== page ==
The shrieking hyenas known as CBS viewers have spoken, and they have decreed: GIVE US ALL YOUR BAZINGAS. BAZINGAS BAZINGAS BAZINGAS. Last night, The Big Bang Theory aired not only its highest rated episode of the season, but also the highest rated episode of the show’s entire six-season run. This is why we can’t have nice things, America, like Alison Brie on time. According to TV by the Numbers:
The Big Bang Theory matched its largest audience ever and equaled its season-high adults 18-49 rating, according to Nielsen preliminary live plus same day ratings for Thursday, Nov. 8…The Big Bang Theory swept its time period, finishing first in households (10.4/16), viewers (16.54m), adults 25-54 (6.8/17), adults 18-49 (5.0/15), and adults 18-34 (3.5/15). If the ratings hold, The Big Bang Theory was the night’s #1 program in households, viewers, adults 25-54, adults 18-49, and adults 18-34. The Big Bang Theory posted series-high household ratings, matched series-high viewer delivery, posted its best delivery in adults 25-54 since Feb. 9, 2012, and matched its season-high adult 18-49 performance. (Via)
How did this happen? Blame TBS. The “Very Funny” network began airing reruns of The Big Bang Theory in September 2011, meaning everyone who was too smart to watch the show when it originally aired or too lazy to head down to the local haunted Blockbuster to rent the DVDs has now caught up. Same thing happened with How I Met Your Mother, which had its best season, ratings-wise, last year after hitting the syndication $$$day.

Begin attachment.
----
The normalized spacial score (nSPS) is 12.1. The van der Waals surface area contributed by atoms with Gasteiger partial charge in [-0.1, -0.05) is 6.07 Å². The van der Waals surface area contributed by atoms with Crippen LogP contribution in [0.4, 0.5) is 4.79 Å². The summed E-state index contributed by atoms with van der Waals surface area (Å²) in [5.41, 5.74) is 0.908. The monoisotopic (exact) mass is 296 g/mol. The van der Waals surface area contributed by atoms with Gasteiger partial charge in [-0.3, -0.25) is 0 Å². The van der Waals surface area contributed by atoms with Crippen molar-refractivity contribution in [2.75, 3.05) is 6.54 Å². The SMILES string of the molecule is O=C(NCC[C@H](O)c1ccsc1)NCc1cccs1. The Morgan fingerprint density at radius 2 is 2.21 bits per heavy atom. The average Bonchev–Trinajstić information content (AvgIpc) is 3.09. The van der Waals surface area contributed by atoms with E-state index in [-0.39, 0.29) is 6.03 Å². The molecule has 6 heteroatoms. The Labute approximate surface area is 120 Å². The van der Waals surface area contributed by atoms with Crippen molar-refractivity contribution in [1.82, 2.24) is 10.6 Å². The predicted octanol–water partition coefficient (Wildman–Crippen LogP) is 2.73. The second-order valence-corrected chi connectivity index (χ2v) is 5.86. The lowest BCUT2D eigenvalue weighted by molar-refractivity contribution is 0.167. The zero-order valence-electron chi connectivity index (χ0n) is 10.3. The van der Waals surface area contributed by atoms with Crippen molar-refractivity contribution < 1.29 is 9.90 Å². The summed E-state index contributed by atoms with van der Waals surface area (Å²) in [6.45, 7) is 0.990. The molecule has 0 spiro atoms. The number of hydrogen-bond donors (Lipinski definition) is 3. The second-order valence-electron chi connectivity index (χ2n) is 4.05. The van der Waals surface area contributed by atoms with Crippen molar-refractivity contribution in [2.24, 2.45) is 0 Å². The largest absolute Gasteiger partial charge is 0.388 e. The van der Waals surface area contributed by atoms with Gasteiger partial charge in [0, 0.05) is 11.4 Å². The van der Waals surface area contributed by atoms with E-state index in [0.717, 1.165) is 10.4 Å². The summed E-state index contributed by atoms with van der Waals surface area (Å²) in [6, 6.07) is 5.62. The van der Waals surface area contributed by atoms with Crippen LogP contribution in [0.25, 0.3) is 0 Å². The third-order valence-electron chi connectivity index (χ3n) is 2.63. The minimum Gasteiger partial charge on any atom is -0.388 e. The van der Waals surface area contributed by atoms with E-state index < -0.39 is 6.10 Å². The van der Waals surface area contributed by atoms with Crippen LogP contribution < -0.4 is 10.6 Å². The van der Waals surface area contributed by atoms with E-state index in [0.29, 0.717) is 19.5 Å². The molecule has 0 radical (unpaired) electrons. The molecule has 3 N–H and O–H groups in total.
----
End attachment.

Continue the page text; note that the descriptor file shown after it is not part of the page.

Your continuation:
To add insult to the injury that is 16 million viewers for Big Bang, 3.8 for Parks:
The CBS sitcom, produced by Warner Bros. Television, is expected to generate $50 million from the sale of merchandise this year. That could grow to even more as Warner Bros. Consumer Products rolls out a new line of licensed products tied to the show overseas.
That kind of licensing revenue is considerable for any TV property, but even more notable for a sitcom. Studios typically hold back on major product pushes unless they have the kind of rabid fanbase that shows like The Walking Dead or properties from DC or Marvel enjoy.
But it’s not surprising that Big Bang has joined the ranks of properties ripe for merchandising opportunities. The comedy often references pop-culture properties, and its main characters regularly display logos for DC superheroes like the Flash in their attire. (Via)
When I was in high school, I once scribbled a dumb idea on a greasy napkin about a novelist suffering from a serious case of writer’s block, until he came up with the idea to create the most soulless, pandering, lazy science fiction franchise ever, solely because he knew that nerds = money.
That was before I knew people did this in real life, see: Theory, Big Bang.